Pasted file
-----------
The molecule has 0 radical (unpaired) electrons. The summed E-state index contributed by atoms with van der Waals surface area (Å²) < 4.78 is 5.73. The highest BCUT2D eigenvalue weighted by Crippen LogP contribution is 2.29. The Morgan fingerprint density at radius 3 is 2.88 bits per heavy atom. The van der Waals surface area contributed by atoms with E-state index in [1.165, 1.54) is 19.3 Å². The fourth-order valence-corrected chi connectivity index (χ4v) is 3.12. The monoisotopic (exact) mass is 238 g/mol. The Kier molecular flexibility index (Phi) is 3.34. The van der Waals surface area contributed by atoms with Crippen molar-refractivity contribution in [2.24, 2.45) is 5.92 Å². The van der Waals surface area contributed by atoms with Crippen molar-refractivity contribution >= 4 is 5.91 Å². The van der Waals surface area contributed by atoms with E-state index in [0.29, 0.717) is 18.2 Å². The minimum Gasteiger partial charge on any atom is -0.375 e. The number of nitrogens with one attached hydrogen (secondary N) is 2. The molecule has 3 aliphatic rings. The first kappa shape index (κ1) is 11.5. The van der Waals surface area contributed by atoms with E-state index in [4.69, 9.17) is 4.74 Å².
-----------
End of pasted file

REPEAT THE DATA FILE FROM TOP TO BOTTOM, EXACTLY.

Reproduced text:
The molecule has 0 radical (unpaired) electrons. The summed E-state index contributed by atoms with van der Waals surface area (Å²) < 4.78 is 5.73. The highest BCUT2D eigenvalue weighted by Crippen LogP contribution is 2.29. The Morgan fingerprint density at radius 3 is 2.88 bits per heavy atom. The van der Waals surface area contributed by atoms with E-state index in [1.165, 1.54) is 19.3 Å². The fourth-order valence-corrected chi connectivity index (χ4v) is 3.12. The monoisotopic (exact) mass is 238 g/mol. The Kier molecular flexibility index (Phi) is 3.34. The van der Waals surface area contributed by atoms with Crippen molar-refractivity contribution in [2.24, 2.45) is 5.92 Å². The van der Waals surface area contributed by atoms with Crippen molar-refractivity contribution >= 4 is 5.91 Å². The van der Waals surface area contributed by atoms with E-state index in [0.29, 0.717) is 18.2 Å². The minimum Gasteiger partial charge on any atom is -0.375 e. The number of nitrogens with one attached hydrogen (secondary N) is 2. The molecule has 3 aliphatic rings. The first kappa shape index (κ1) is 11.5. The van der Waals surface area contributed by atoms with E-state index in [4.69, 9.17) is 4.74 Å².